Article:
At Arcelor Steel, whose business was mostly in Western Europe and Brazil, engineers and managers had a predilection for their company’s French roots, while in Brazil, employees spoke Portuguese with a few French and German phrases. Mittal Steel, meanwhile, had its biggest projects in India and Indonesia and was moving briskly into Eastern Europe. Mittal had already made English its lingua operandi, and no sooner was the merger announced than plans were under way to make English the company’s common language and to extend online and traditional classroom training to those who needed it.
"There was a need for global projects and collaboration between countries," says Vincent Maurin, e-academy lead at ArcelorMittal University. "This is difficult to manage if you ask French people to speak Portuguese or Italian people to speak Russian. So the best course to set people on is to learn English."
In January 2006, as Arcelor’s lawyers wrangled over whether the company could resist Mittal’s acquisition, Mittal was busy expanding its online English language program. By the time the deal was finalized that September, 800 employees globally had registered.
The merger created a company of 310,000 employees, but only 10 percent had worked the kind of white-collar jobs where communication across international borders was necessary to encourage innovation and collaboration and share best practices, Maurin says. Knowing English would also make it easier for employees to move within the company regardless of location and would aid in succession planning. The company says less than 15 percent of its employees are native English speakers.
In the two-plus years since the company hired Global English, a Brisbane, California-based online English training company, more than 6,000 employees have taken classes. In some locations where English instructors are easily hired, the company provides traditional classroom training, Maurin says. The online courses focus on developing an industry-specific business vocabulary and work on pronunciation, reading, writing and grammar. Global English provides a productivity toolbar for Internet browsers that gives people quick access to English resources.
This year, the company attempted to measure the effectiveness of the program. What it found was that 77 percent of the employees said they needed to speak English at least once a week to perform their job, but only 7 percent felt they had a sufficient grasp of the language. Almost all respondents said the Global English program was relevant to their job, and 89 percent have used what they’ve learned in their job to write and read documents and communicate via e-mail, on the phone and in person, Global English found in a survey.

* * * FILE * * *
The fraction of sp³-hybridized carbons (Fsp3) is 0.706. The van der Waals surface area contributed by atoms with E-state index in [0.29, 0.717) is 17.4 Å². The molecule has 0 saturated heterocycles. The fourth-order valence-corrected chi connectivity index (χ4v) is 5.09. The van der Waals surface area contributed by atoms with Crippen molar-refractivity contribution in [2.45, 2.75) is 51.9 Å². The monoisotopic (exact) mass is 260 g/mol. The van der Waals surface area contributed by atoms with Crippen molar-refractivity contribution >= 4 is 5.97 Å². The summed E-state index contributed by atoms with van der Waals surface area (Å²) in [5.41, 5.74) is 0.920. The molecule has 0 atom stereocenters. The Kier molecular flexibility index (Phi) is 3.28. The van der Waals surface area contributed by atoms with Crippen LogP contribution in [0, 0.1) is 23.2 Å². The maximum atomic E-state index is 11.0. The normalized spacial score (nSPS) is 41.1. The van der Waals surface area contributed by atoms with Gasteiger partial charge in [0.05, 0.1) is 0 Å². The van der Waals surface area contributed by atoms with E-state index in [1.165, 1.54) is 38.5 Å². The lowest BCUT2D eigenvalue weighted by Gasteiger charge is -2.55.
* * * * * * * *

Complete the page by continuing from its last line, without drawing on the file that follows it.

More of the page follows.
Perhaps most important, the company says, is the value placed on learning English by CEO Lakshmi N. Mittal, who told employees in a written statement, "Our business long ago evolved from being local to being global. We need, therefore, a common language to help drive the business forward. Fluent command of English is indeed a priority, and it is a valued asset that may expand your career opportunities."
For its strides toward enhancing communication in its workforce, ArcelorMittal wins the 2008 Optimas Award for Global Outlook.
Based in Luxembourge, AcrelorMittal is the world's largest steel company with 310,000 employees in more than 60 countries, including steel plants in 26 countries. Born out of the 2006 acquisition of Arcelor Steel by Mittal Steel, the new company came to define the consolidation of the world steel industry. In 2007, the company had $105.2 billion in revenue,
ArcelorMittal is a global steel producer for major global industries, including automotive, construction, household appliances and packaging. The company hold sizable supplies of raw materials and operates extensive distribution networks. Its industrial presence i Europe, Asia, Africa and the U.S. gives the company exposure to major steel markets.
Workforce Management, March 26, 2007, p. 28 -- Subscribe Now!